Health · Music

A Neurologist’s View of Music Therapy in Patients With Brain Trauma

Music and the Brain

The processing of sound is a complex process in the brain. Sounds vibrate the ear drum and activate the cochlear nerve. This nerve brings data to the cochlear nucleus, which sits in the lowest part of the brain (the brain stem) and passes information up into bilateral superior olivary complexes, which sit in the pons. These structures pass information higher into the thalamus, which acts as a relay of sensory information to the cortex and as a regulator of consciousness. Finally, in the cortex, sound is processed into more consciously recognized patterns, such as speech, music, etc. In this way, sounds have an effect on the most primitive and most advanced parts of the brain.


More recently, scientists have found that music and speech are processed by overlapping but different areas of the brain, showing how music is likely a fundamentally different product in the brain than speech.


Source: Merrill et al. Perception of words and pitch patterns in song and speech. Frontiers in Psychology (2012)  (in graphs, speech is mostly processed on the left side of the brain, while song is mostly processed on the right).

While the data presented in the above figure show some of the cortical areas that process speech and music, there are many other areas that will be activated by speech, song, or both.

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Music Therapy and Brain Injuries

Over the last several years, music therapy has been shown to be effective in aiding recovery of brain injured patients. Multiple studies have demonstrated that music therapy is beneficial in patients recovering from strokes.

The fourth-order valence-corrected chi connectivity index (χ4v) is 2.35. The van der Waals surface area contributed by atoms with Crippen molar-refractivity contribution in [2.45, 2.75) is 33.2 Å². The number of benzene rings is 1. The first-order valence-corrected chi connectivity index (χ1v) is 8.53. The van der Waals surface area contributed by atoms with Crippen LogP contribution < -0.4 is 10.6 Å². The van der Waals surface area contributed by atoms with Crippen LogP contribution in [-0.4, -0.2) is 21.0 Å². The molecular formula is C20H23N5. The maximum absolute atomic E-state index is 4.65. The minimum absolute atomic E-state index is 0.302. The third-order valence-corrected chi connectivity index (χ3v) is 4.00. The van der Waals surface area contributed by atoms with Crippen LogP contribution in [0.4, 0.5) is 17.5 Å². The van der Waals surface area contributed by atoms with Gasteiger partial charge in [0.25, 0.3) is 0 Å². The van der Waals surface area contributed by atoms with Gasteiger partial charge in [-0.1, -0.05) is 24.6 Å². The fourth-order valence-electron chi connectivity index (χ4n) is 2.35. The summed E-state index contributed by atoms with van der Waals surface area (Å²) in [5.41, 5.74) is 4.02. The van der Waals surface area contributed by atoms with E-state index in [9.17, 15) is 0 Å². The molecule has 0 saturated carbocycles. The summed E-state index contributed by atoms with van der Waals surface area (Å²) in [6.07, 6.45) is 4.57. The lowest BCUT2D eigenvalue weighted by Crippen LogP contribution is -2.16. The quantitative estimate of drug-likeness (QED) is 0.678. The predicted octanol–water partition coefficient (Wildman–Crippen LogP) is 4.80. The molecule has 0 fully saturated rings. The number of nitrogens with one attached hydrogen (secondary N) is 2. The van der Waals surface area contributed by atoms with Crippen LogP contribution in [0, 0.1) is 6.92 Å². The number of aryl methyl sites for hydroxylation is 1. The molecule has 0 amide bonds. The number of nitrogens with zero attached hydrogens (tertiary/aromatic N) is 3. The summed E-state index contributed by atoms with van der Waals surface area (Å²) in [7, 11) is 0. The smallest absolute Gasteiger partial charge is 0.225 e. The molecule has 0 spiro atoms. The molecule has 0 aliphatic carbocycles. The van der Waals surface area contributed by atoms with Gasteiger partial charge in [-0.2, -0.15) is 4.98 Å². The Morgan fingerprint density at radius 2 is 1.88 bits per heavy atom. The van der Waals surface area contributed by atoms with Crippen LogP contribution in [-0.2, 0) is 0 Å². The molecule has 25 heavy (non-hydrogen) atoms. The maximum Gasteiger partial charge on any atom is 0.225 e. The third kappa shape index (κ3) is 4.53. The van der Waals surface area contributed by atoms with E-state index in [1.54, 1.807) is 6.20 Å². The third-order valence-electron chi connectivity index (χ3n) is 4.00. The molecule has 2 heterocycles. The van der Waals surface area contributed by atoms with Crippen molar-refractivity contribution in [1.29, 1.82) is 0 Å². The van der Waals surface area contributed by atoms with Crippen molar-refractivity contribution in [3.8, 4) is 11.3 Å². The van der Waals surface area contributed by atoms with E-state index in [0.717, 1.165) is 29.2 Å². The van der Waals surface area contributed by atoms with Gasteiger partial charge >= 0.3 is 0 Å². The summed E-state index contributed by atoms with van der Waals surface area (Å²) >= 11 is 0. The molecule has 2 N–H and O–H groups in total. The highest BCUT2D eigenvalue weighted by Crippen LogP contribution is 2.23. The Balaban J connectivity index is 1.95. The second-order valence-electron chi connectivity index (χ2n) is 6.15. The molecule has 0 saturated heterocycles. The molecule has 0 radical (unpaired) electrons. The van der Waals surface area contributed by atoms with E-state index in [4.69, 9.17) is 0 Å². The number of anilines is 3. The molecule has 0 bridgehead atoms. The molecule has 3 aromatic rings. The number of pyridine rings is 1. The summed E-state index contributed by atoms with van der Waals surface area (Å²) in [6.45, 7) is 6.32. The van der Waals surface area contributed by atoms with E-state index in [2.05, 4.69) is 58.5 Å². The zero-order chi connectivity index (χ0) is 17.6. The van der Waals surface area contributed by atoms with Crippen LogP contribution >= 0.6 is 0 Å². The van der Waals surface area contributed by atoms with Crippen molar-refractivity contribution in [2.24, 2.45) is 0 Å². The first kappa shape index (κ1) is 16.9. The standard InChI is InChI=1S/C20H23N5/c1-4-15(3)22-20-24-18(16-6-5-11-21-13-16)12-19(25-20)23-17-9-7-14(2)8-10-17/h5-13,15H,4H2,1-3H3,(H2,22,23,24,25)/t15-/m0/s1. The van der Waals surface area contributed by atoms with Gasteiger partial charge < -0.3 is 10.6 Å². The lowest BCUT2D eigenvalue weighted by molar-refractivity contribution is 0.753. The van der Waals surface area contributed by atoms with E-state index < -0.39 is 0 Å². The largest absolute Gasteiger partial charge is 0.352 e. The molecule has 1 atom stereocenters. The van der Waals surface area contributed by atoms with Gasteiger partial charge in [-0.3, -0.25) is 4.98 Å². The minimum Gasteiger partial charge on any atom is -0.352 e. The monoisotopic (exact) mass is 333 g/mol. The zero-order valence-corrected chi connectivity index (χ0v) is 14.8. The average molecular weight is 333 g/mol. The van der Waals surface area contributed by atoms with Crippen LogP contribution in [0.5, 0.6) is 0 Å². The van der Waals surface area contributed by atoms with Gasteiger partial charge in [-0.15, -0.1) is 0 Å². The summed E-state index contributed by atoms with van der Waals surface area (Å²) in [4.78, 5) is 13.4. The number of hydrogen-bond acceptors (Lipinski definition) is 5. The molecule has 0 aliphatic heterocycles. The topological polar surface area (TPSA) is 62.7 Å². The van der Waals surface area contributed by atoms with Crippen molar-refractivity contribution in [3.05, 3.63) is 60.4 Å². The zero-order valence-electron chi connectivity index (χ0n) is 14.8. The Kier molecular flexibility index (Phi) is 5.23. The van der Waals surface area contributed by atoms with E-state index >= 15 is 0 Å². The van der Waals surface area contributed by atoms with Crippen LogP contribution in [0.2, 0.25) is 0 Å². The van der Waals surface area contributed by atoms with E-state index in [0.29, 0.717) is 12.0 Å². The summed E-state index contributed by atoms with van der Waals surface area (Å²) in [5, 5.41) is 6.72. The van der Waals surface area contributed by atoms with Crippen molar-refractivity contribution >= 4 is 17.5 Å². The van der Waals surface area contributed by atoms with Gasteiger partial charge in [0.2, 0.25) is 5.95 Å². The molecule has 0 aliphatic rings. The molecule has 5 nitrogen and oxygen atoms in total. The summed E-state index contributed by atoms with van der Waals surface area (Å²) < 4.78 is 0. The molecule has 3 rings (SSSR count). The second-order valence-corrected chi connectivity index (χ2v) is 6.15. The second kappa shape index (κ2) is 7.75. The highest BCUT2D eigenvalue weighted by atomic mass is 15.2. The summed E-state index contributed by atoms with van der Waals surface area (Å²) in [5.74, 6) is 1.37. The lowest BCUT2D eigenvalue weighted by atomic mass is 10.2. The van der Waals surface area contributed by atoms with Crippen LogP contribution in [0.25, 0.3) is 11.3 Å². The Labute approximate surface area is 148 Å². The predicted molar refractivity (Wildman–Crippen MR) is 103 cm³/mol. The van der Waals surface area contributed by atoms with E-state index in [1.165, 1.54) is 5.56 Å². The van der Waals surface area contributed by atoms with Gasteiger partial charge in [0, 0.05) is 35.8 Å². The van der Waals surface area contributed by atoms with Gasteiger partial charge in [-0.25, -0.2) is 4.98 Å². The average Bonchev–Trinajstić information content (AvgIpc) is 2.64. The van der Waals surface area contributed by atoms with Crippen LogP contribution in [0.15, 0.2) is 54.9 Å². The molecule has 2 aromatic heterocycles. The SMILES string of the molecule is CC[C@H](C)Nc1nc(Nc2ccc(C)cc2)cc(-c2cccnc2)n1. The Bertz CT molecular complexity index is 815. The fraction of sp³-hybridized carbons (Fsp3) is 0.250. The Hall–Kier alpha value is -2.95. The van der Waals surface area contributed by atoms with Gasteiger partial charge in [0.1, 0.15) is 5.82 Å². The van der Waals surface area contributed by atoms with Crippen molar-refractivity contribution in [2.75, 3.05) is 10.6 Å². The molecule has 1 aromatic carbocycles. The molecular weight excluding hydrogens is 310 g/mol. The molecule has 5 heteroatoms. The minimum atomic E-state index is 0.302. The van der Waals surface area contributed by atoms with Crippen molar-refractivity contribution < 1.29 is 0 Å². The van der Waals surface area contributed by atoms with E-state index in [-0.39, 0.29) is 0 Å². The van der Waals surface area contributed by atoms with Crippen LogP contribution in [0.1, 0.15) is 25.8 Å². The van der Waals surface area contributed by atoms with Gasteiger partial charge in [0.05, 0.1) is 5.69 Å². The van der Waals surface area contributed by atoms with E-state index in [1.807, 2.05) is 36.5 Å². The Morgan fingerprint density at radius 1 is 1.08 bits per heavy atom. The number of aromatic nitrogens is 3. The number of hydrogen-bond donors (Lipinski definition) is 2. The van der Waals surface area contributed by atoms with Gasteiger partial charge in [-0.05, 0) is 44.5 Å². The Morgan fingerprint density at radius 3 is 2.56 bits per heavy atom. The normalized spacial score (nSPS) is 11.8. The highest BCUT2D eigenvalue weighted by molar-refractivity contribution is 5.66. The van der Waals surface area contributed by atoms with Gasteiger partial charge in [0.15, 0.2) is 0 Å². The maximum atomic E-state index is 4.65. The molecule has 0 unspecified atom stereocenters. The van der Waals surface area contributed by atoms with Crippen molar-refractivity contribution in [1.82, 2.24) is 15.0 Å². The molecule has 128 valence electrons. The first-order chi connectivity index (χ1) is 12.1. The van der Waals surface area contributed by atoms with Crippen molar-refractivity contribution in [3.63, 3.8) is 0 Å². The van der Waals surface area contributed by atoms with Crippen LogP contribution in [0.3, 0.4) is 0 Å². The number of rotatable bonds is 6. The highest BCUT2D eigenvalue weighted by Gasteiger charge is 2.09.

In retraining speech in patients suffering from aphasia (inability to speak), Cortese et al used a technique called melodic intonation training to improve communication. Not only did it improve the rhythm (or prosody) of speech, but also helped patients improve their abilities to name objects, to comprehend speech, and to communicate overall. Schlaug et al have shown that melodic intonation training engages areas of the brain used for processing music (mostly in the right hemisphere) and changes brain connections allowing these areas to be used in speech as well.

In helping patients recover motor deficits after stroke, Ripollés et al used music supported therapy to restore connections between auditory and motor areas, leading to functional improvement in weakened hands.

Even in comatose patients recovering from severe traumatic brain injury, Park et al showed that stimulation with familiar sounds (e.g. family members’ voices and favorite types of music) were more effective in arousal than non-familiar sounds (e.g. general music and TV sound).

In more chronic diseases, like Parkinson’s disease, music therapy can improve daily functioning in multiple domains. Music therapy can specifically improve motor function, cognitive function, functional gait, balance, tremor and bradykinesia (i.e. slowness of movement).

The Future

There has been an exponential increase in the utilization of music therapy in brain injured patients over the last several years due to the low risk and generally low costs of these interventions. There is still significant work to be done, to best delineate how these therapies are effective, to see to what degree they are effective, and to determine which interventions in particular are most useful. Thanks to the pioneering work and tireless promotion of practitioners like Drs. Sachs and Tomaino, that future is possible.

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  • Andrea July 12, 2016 at 8:10 am

    Thank you Dr Allen for this insightful information- music is indeed a healer!